With a palette of colors that looks to be stolen straight out of a rainbow, the flowers of azaleas are bright, big and beautiful. And your dog thinks so too. He probably eats the flowers and leaves alike, disfiguring your gorgeous plant in the process. Even worse, azalea leaves are poisonous to canines. Stopping your pup's madness calls for a few strategies, from simple relocation to a little dousing of hot sauce.
Relocate potted azaleas. If you keep your colorful acid-loving plants in pots, you're in luck. It's much simpler to snuff out your pup's azalea-eating plans if you can simply move the plants. Since azaleas enjoy filtered sun, anywhere near a window that receives indirect sunlight will work out best. If you have your azaleas down low, move them up high, either by hanging them from a hook, putting them on a stand or situating them on a shelf. If your pup has a difficult time seeing and smelling the plant, he's probably going to forget it ever existed.
Booby trap the area. If your azaleas are happy and lively outside, moving them probably isn't a viable option. But that doesn't mean they need to suffer from your pup's curiosity. Surround the azaleas with wooden stakes and stretch one line of fishing line across the stakes, at around the height of your pup's head. Tie aluminum cans to the line, and voila! You now have a frugal tripwire of sorts that will scare the fur right off your pup should he decide to cross the line. If you'd like, you can run multiple rows of fishing line across the stakes, but one line is often enough to keep honest dogs honest.
Turn the tasty azaleas into nasty azaleas. Your pup probably thinks a few things go well with azaleas, such as grass, hoyas and whatever other plants you care for. But hot sauce, cayenne pepper and bitter spray are not your dog's idea of lip-smacking sides. For potted azaleas, sprinkle a bit of the deterrent -- undiluted -- onto the azalea's leaves. Don't worry, none of these deterrents will harm your plants. For outside azaleas, avoid this method. The deterrent will get washed away too often to prove effective.
Relocate the tie-out if applicable. If you keep your little rascal on a tie-out when he goes on his outdoor adventures, yank the tie-out stake from its current location and move it to another area, where your pup won't be able to dive into your azaleas.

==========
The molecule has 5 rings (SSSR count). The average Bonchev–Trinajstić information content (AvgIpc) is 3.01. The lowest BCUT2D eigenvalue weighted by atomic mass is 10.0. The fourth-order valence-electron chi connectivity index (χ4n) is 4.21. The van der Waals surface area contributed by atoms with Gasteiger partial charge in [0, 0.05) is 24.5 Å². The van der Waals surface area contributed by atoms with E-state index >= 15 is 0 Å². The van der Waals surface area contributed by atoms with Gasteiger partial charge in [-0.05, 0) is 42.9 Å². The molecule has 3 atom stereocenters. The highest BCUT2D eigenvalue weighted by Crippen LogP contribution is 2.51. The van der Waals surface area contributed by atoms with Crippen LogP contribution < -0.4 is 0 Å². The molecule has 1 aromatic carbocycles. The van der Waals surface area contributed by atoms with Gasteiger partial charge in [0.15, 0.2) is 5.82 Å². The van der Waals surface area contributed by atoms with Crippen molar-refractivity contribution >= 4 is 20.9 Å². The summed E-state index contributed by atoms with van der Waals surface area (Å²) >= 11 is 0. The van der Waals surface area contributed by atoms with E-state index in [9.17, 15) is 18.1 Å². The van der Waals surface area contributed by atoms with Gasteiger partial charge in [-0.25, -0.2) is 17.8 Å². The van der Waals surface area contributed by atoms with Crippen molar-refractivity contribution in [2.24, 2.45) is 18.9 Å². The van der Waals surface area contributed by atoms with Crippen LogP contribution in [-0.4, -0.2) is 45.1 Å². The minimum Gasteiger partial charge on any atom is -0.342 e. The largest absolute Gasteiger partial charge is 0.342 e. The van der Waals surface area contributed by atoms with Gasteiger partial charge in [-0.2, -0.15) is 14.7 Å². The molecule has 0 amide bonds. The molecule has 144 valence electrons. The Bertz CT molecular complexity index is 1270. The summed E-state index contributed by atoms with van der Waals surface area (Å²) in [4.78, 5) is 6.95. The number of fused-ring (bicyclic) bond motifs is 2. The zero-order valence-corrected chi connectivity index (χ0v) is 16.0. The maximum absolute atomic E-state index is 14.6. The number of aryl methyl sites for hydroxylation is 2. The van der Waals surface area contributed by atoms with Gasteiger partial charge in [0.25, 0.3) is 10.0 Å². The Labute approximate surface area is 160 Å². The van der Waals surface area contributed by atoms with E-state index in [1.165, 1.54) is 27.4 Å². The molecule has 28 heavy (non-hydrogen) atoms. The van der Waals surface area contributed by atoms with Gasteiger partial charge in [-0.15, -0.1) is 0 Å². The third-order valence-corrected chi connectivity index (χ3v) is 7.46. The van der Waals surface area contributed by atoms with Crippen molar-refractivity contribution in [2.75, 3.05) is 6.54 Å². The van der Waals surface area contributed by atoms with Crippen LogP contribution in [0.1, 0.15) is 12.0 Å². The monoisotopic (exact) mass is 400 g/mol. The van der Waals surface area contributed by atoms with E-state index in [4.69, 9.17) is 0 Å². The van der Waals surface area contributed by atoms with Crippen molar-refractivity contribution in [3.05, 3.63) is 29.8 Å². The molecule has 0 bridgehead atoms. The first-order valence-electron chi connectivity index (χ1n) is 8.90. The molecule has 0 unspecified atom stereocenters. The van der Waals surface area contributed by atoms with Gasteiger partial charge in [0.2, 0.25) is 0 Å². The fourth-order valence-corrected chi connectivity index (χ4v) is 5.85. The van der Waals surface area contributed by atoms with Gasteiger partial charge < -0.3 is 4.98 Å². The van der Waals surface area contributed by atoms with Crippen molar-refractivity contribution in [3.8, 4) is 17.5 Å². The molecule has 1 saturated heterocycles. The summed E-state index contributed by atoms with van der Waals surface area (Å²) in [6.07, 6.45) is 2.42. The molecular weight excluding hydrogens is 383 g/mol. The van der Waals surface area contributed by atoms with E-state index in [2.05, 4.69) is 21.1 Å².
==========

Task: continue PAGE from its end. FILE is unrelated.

Fill your yard with canine toys. With treat dispensers, tennis balls, squeakers and hardy bones, your pup will forget all about your azaleas. Give him a big variety of toys to choose from and switch them out for new toys occasionally so he doesn't get bored.
Muzzle him. If you can't get your plant-eating canine to stop munching down on your azaleas, then it's time for an unfashionable basket muzzle. Although unsightly, the muzzle will keep your pup from eating plants and still allow him to run around like normal. Always use a basket muzzle, never a nylon one. Basket muzzles allow your pup to pant and drink water, which nylon muzzles can inhibit.
Symptoms of azalea poisoning include vomiting, diarrhea, extreme lethargy, muscle weakness and coma. In most cases, a combination of symptoms will appear. Poisoning calls for immediate veterinary intervention.
Do not yell at or smack your pup if you catch him eating your azaleas. Doing so will not fix anything. Instead, distract him by calling his name or saying "ah" sharply.
Give your pup lots of exercise and he'll probably be less inclined to eat your plants. Daily walks, free runs and fetch make for a great knock-out punch that will tire out your little guy.
Always keep a watchful eye on your pup. It doesn't take a lot of azalea leaves to cause poisoning. If one method doesn't work, opt for another strategy right away.
Items You Will Need
- Wooden stakes
- Fishing line
- Hot sauce, cayenne pepper or bitter spray
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